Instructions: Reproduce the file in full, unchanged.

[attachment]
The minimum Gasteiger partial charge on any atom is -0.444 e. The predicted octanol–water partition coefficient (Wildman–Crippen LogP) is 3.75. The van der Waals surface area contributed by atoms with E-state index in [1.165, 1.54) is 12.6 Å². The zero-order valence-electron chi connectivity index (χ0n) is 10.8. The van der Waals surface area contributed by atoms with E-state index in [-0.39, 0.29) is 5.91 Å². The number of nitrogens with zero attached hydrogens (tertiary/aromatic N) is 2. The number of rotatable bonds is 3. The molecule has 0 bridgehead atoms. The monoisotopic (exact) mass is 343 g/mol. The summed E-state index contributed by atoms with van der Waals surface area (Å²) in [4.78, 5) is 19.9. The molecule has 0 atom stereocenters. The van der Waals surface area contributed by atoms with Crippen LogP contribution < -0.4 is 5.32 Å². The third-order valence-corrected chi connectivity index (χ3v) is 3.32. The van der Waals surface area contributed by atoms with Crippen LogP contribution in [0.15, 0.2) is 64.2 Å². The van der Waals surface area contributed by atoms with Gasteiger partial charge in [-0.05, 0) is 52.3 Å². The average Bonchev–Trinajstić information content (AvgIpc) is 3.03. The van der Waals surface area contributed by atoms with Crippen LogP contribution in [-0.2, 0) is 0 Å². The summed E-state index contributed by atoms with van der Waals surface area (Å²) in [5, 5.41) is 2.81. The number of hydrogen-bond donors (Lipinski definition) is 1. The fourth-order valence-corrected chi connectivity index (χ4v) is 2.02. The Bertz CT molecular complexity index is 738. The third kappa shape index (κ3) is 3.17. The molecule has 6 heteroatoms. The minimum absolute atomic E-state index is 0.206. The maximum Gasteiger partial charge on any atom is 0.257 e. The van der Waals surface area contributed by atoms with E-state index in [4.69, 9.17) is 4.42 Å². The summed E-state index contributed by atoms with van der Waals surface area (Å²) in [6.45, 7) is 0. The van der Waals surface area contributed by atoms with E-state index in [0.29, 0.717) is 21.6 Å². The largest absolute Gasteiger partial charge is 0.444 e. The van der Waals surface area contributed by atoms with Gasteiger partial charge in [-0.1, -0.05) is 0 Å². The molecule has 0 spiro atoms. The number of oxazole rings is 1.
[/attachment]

The minimum Gasteiger partial charge on any atom is -0.444 e. The predicted octanol–water partition coefficient (Wildman–Crippen LogP) is 3.75. The van der Waals surface area contributed by atoms with E-state index in [1.165, 1.54) is 12.6 Å². The zero-order valence-electron chi connectivity index (χ0n) is 10.8. The van der Waals surface area contributed by atoms with E-state index in [-0.39, 0.29) is 5.91 Å². The number of nitrogens with zero attached hydrogens (tertiary/aromatic N) is 2. The number of rotatable bonds is 3. The molecule has 0 bridgehead atoms. The monoisotopic (exact) mass is 343 g/mol. The summed E-state index contributed by atoms with van der Waals surface area (Å²) in [4.78, 5) is 19.9. The molecule has 0 atom stereocenters. The van der Waals surface area contributed by atoms with Crippen LogP contribution < -0.4 is 5.32 Å². The third-order valence-corrected chi connectivity index (χ3v) is 3.32. The van der Waals surface area contributed by atoms with Crippen LogP contribution in [0.15, 0.2) is 64.2 Å². The van der Waals surface area contributed by atoms with Gasteiger partial charge in [-0.05, 0) is 52.3 Å². The average Bonchev–Trinajstić information content (AvgIpc) is 3.03. The van der Waals surface area contributed by atoms with Crippen LogP contribution in [-0.2, 0) is 0 Å². The summed E-state index contributed by atoms with van der Waals surface area (Å²) in [5, 5.41) is 2.81. The number of hydrogen-bond donors (Lipinski definition) is 1. The fourth-order valence-corrected chi connectivity index (χ4v) is 2.02. The Bertz CT molecular complexity index is 738. The third kappa shape index (κ3) is 3.17. The molecule has 6 heteroatoms. The minimum absolute atomic E-state index is 0.206. The maximum Gasteiger partial charge on any atom is 0.257 e. The van der Waals surface area contributed by atoms with E-state index in [4.69, 9.17) is 4.42 Å². The summed E-state index contributed by atoms with van der Waals surface area (Å²) in [6.45, 7) is 0. The van der Waals surface area contributed by atoms with E-state index in [0.29, 0.717) is 21.6 Å². The largest absolute Gasteiger partial charge is 0.444 e. The van der Waals surface area contributed by atoms with Gasteiger partial charge in [-0.1, -0.05) is 0 Å². The molecule has 0 spiro atoms. The number of oxazole rings is 1.